Moisturizers help prevent and treat dry skin, protect sensitive skin, improve skin texture and conceal imperfections. However, you need to try a few different moisturizer products to find the right moisturizer for you.

1.Instructions on how to choose a moisturizer

At the most basic level, moisturizers hold water in the outermost layer of the skin. Most types of moisturizers are water-based lotions, creams, gels, and serums. These products contain ingredients that attract water to the skin (humectants) – such as glycerin, lactic acid or urea and other ingredients that smooth the skin (emollients) such as lanolin, sunflower oil and jojoba oil.

You may want to try different moisturizers to find ones that work for your skin type. You may decide to use one cream for your eyes and neck and another lotion for the rest of your body. You may also want to choose moisturizers that are easy to use and don’t leave white streaks lingering on your skin.

The type of moisturizer that’s good for you depends on many factors, including your skin type, age, and whether you have a specific medical condition, such as acne. Consider the following to choose the right product:

  • Normal skin: Normal skin is neither too dry nor too oily. To maintain this natural moisture balance, use a water-based moisturizer with a light, non-greasy feel. These moisturizers often contain lightweight oils or silicone-derived ingredients, such as cyclomethicone.
Instructions for using moisturizer
Image of dry skin


  • Dry skin: Dry skin tends to be flaky, itchy, or rough. To restore moisture to dry skin, choose a stronger, oil-based moisturizer that contains ingredients that help retain water. If you’ve tried moisturizers but still feel dry, especially in your legs, feet, arms and hands, look for products that contain lactic acid or lactic acid and urea.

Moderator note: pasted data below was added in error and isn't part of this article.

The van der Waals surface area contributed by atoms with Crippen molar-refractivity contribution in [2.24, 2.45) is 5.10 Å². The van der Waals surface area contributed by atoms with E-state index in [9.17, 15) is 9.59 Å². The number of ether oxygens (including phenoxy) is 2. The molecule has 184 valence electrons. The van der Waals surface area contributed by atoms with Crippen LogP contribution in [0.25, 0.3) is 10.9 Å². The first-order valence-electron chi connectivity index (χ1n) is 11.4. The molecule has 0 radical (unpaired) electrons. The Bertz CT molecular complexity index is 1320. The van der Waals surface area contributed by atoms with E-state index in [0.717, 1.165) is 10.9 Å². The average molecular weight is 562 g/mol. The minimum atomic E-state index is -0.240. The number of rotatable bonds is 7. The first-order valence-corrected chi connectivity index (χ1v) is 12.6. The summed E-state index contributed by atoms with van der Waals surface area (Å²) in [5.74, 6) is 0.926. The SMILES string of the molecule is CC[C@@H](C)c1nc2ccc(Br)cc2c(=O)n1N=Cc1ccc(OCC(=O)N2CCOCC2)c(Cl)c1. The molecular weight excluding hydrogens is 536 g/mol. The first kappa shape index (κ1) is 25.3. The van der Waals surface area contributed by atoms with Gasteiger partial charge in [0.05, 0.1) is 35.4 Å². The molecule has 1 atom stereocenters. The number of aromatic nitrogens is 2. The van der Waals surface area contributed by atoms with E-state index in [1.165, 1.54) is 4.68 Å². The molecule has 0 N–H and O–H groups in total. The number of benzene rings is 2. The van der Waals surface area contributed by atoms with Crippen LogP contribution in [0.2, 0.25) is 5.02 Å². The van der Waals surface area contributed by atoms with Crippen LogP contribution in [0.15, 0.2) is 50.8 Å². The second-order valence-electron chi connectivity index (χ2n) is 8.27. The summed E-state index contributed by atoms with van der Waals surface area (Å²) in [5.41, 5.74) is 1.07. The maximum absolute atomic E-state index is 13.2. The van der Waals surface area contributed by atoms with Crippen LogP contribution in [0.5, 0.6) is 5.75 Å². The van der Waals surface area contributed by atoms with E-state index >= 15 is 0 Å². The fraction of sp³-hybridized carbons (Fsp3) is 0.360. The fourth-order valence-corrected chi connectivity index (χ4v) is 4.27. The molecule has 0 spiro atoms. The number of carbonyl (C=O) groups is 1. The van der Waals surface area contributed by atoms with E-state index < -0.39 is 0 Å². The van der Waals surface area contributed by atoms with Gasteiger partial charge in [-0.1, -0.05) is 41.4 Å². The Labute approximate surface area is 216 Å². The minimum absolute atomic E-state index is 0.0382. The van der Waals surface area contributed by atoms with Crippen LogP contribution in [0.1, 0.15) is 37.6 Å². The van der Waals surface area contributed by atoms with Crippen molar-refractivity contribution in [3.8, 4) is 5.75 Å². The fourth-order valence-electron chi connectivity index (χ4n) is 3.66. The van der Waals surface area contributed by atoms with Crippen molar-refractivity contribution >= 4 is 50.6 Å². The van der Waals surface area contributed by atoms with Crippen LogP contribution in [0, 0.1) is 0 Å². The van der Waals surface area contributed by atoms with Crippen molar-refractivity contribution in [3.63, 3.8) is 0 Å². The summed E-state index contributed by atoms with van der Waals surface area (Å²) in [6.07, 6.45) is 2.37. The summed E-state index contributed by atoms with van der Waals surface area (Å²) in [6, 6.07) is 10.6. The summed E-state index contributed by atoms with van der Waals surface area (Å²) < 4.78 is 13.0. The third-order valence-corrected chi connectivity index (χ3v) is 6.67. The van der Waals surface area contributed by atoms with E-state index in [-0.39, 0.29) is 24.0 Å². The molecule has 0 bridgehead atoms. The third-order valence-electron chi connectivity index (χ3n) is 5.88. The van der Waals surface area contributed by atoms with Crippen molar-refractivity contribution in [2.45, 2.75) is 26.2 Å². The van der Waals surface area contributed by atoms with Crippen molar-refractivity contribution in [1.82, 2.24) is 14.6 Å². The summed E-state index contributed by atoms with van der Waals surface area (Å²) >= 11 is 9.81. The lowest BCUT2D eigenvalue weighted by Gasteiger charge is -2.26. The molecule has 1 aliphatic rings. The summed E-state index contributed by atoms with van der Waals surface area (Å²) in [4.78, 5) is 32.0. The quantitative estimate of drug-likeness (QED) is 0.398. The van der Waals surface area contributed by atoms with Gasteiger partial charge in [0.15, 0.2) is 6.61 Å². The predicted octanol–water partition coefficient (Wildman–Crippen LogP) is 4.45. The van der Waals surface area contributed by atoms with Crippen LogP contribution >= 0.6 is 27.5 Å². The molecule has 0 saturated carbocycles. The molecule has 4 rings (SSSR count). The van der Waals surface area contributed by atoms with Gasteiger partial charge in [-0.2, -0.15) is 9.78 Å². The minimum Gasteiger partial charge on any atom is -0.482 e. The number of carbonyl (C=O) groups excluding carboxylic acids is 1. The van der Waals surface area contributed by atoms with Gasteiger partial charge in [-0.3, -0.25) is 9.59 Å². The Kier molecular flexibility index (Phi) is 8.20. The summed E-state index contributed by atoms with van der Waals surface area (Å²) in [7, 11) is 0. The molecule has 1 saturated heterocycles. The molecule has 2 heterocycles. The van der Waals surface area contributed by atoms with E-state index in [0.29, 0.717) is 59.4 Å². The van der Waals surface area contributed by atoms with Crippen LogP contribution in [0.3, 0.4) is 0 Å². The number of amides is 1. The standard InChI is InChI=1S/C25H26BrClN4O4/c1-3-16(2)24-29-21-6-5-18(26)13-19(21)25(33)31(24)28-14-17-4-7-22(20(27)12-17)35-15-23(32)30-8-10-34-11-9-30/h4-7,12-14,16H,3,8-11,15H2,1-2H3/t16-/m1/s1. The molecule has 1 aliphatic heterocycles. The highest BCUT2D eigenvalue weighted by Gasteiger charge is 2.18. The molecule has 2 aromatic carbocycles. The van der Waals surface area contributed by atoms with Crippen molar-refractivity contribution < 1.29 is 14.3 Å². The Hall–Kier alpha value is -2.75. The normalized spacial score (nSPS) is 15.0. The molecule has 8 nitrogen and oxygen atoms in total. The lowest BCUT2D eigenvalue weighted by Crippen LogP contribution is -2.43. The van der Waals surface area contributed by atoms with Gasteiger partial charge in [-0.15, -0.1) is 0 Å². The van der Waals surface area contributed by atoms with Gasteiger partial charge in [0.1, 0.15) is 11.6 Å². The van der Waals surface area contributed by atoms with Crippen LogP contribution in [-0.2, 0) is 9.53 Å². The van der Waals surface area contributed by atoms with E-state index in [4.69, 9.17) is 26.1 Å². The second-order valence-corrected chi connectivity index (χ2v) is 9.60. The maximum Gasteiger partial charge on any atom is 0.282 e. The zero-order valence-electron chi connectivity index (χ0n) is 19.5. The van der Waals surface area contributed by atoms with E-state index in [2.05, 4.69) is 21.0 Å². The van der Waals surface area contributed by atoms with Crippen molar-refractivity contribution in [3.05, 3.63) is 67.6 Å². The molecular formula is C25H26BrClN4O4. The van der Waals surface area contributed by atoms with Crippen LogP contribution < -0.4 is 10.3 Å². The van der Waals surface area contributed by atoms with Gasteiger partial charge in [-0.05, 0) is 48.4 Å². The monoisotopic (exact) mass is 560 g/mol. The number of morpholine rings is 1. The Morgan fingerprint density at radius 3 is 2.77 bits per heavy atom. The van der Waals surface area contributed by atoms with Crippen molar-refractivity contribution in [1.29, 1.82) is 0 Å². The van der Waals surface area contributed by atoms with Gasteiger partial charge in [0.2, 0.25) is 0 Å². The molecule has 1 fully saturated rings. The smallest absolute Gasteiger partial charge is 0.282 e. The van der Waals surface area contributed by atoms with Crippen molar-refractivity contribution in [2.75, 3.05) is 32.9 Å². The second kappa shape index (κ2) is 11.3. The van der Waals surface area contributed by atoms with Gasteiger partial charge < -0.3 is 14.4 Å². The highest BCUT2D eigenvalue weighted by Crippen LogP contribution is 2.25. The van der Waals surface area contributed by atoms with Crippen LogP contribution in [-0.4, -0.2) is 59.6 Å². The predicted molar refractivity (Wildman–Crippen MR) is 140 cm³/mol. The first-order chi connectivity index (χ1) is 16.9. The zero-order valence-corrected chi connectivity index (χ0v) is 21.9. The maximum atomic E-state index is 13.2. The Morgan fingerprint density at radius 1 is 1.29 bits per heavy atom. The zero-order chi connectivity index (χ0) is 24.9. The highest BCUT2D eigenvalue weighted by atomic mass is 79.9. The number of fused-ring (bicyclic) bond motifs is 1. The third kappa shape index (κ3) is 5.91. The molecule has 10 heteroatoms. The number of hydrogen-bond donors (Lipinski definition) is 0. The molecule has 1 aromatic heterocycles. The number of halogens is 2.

• For very dry and chapped skin: look for an ointment with petroleum jelly (Vaseline, Aquaphor). These products stay on the skin longer than other types of lotions and are more effective in reducing water loss from the skin. If this type of product is too greasy to use during the day, use it when you go to bed.
  • Oily skin: Oily skin is shiny, greasy, and prone to acne. Oily skin still needs moisture, especially after using skin care products that strip away oil and dry out the skin. A light moisturizer can also help protect your skin after washing your face. Skin care products often contain a higher percentage of water than creams, are easier to apply, and are less likely to aggravate acne-prone skin. You should choose a gentle, water-based product that is labeled oil-free or hypoallergenic, which means it won’t clog pores. If you are prone to acne, avoid using facial products that contain petroleum jelly, cocoa butter or coconut oil. If your skin is very oily, try using sunscreen instead of moisturizer.
  • Combination skin: Combination skin has areas of dry and oily skin. For example, the forehead, nose or chin may be oily, but the cheeks are dry. Try a medium-weight moisturizer combined with a broad-spectrum sunscreen. Or use a light moisturizer on your face and a heavier one on your arms and legs.
Instructions for using moisturizer
Oily skin should try using sunscreen instead of moisturizer